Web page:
RFID? What RFID?May 18, 2006 By: Stephanie vL Henkel, Sensors
Now that Wal-Mart can keep track of every razor blade and teddy bear it buys—and sells—I was pretty surprised to learn that the Pentagon can't trace thousands of weapons and other items. Looks like RFID chips are more likely to wind up in my driver's license and my clothes than monitoring shipments of Kalashnikovs.
The Bosnia Connection
Note: This is not a Beat Up on the Pentagon commentary, but rather an illustration of where and how those RFID chips could help keep the military, and by extension the U.S. in general, from entering into slimy business deals. And probably save a bunch of money. And be of assistance to our troops stationed overseas.
The weapons story's positively Byzantine, but I'll try to summarize it. A program was set up in Bosnia by European administrators to collect and destroy firearms left floating around after the 1990s conflicts. Somehow, U.S., Swiss, and UK companies, including arms brokers and freight firms, got involved via the military attaché offices and offered to buy the weapons that were to be surrendered.
The Pentagon's role in this mess consisted of plans to ship the U.S. share to Iraq as arms for the command force training the security forces there. The numbers are eyebrow-lifters: At least 200,000 Kalashnikov machine guns and tens of thousands of small arms. They never arrived. Lost in transit? More likely assigned other destinations by the intricate web of players. According to the Guardian story, "Arms traffickers are prime beneficiaries of government-to-government business as military industries are increasingly 'outsourced.'" Isn't that a reassuring observation?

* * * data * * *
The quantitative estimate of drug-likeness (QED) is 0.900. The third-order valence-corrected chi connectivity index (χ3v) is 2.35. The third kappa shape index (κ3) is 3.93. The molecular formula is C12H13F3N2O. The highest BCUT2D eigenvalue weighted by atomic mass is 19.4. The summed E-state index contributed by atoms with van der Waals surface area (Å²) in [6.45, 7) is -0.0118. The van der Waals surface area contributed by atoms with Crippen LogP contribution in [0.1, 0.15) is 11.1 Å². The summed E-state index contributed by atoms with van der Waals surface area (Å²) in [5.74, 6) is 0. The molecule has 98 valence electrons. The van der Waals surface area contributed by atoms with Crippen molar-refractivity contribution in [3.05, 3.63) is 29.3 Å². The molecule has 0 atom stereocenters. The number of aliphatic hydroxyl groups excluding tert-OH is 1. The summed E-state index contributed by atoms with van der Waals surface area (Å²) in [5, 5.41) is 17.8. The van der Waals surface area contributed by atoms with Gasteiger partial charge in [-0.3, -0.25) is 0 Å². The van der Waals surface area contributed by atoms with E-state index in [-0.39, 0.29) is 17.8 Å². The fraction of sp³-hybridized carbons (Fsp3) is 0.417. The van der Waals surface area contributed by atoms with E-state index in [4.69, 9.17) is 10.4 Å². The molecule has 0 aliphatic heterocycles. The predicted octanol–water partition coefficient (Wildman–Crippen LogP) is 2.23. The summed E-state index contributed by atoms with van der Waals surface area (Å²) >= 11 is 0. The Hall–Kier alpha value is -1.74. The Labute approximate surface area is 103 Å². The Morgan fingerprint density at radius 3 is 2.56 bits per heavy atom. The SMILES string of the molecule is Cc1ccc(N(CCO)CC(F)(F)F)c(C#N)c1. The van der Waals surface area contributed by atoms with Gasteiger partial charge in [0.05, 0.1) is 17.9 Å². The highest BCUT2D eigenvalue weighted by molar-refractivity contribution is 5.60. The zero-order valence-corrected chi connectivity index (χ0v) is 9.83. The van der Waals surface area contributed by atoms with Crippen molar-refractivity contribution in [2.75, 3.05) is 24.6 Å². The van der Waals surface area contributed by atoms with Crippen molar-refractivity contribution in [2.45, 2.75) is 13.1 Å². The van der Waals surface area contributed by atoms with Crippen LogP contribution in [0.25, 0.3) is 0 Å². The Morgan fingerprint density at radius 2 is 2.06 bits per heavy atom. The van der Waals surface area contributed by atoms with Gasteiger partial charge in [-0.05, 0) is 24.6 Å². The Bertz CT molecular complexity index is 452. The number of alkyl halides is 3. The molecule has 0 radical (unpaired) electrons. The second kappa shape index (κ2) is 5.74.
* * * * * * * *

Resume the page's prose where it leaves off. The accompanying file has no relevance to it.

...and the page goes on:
Many of those weapons probably went to the highest bidder, who most likely did not wish its neighboring country well. (Or us, for that matter.) If those shipments were known to have tracking devices that could be not easily discovered or deactivated, our country would stand less of a chance of becoming snuggly with ugly people.
The Stockroom Syndrome
Sooner or later everyone buys a jar of mustard and then finds another already in the pantry. Unless you've spent your last couple of dollars on the duplication, no big deal. It gets a lot bigger, though, when you're talking about military equipment. How much bigger? Try $1.2 billion in Army supplies shipped to Iraq, "tires, tank tracks, helicopter spare parts, radio batteries, and other basic items" and no way to follow their movement. Did all of it get there? Who knows? Moreover, there's some "$35 billion worth of excess supplies and equipment" that no one can seem to locate.
Wouldn't it make sense to RFID tag all this gear as it's being prepared for shipment? Our armed forces serving in Iraq (and elsewhere) shouldn't have to see a No Tires Today sign outside the supply depot. Wouldn't it also make sense to know what you have so you won't keep buying duplicates that could very well become outdated before you get around to using them?
Maybe Wal-Mart should be running the Pentagon's inventory management program, such as it is.
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